Abstract: Even if algorithms make better forecasts than human decision-makers on average, humans may have “private” information which the forecasting algorithm does not have access to that can improve algorithmic forecasts. How can we help humans effectively use and adjust recommendations made by prediction algorithms in such situations? We propose a mathematical model that captures how humans combine information they directly observe (some of which is private) with an algorithmic prediction to make a final demand forecast. In the model, humans take a weighted average between their own forecast and the algorithm’s, where the weights depend only on the aggregate relative historical performances. This leads to humans over-adjusting the algorithm’s predictions when it performs well and under-adjusting the algorithm’s predictions when it performs poorly. We validate our model using a lab experiment where participants are tasked with making demand forecasts for 20 products while having access to an algorithm’s recommendations. In a follow-up experiment, we leverage these insights to inform and design algorithmic transparency to help humans use the private information more effectively. We find that feature transparency – even when the underlying algorithm is a black box – helps users incorporate algorithmic recommendations in their decisions better than other types of transparency that increase algorithmic adherence.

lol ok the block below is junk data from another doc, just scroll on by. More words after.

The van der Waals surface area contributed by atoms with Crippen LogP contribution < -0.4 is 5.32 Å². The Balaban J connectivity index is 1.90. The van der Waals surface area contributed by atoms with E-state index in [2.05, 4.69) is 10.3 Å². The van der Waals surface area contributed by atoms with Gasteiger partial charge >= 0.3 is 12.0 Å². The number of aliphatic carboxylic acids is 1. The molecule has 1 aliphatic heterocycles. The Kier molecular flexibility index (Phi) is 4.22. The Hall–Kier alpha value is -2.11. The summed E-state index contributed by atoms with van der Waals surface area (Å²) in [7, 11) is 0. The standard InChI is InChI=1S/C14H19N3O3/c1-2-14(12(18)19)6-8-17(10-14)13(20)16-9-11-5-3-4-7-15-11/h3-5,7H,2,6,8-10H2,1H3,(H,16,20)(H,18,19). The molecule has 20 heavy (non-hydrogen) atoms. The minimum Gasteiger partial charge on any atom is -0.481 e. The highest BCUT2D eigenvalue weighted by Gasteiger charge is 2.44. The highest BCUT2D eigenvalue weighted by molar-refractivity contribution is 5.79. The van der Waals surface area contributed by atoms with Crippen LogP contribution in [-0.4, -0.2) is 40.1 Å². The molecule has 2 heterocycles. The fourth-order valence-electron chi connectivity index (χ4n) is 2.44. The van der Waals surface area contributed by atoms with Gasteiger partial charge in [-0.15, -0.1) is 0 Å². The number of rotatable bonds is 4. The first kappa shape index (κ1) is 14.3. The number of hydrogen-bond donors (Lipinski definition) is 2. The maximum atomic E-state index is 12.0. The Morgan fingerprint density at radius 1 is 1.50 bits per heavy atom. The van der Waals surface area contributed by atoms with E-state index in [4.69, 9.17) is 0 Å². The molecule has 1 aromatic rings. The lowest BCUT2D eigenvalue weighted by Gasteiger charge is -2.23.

Bio: Kris Ferreira is an Assistant Professor at Harvard Business School in the Technology and Operations Management (TOM) Unit. She teaches the Supply Chain Management course in the MBA elective curriculum and analytics in various Executive Education programs. In her research, Kris focuses on helping e-commerce companies make more profitable revenue-management decisions, including pricing, assortment planning, ranking, etc. For much of this work, she partners with online retailers to design new machine learning and optimization algorithms that use the massive amount of data at their fingertips to improve their decision making in this domain. Most recently, Kris has started studying how users make decisions with such algorithmic input, and correspondingly how to improve algorithmic development and deployment. Kris’s work has been awarded the M&SOM Best OM Paper in OR Award, two-time finalist for the M&SOM Best Paper Award, first place for the Revenue Management and Pricing Section Practice Award, finalist for the M&SOM Practice-Based Research Competition, and first place and finalist for the Innovative Applications in Analytics Award. Kris earned her PhD in Operations Research at the Massachusetts Institute of Technology and her BS in Industrial and Systems Engineering at the Georgia Institute of Technology. Before entering graduate school, she was a supply chain consultant for Alvarez & Marsal.
Meeting ID: 971 7550 2219Passcode: 210402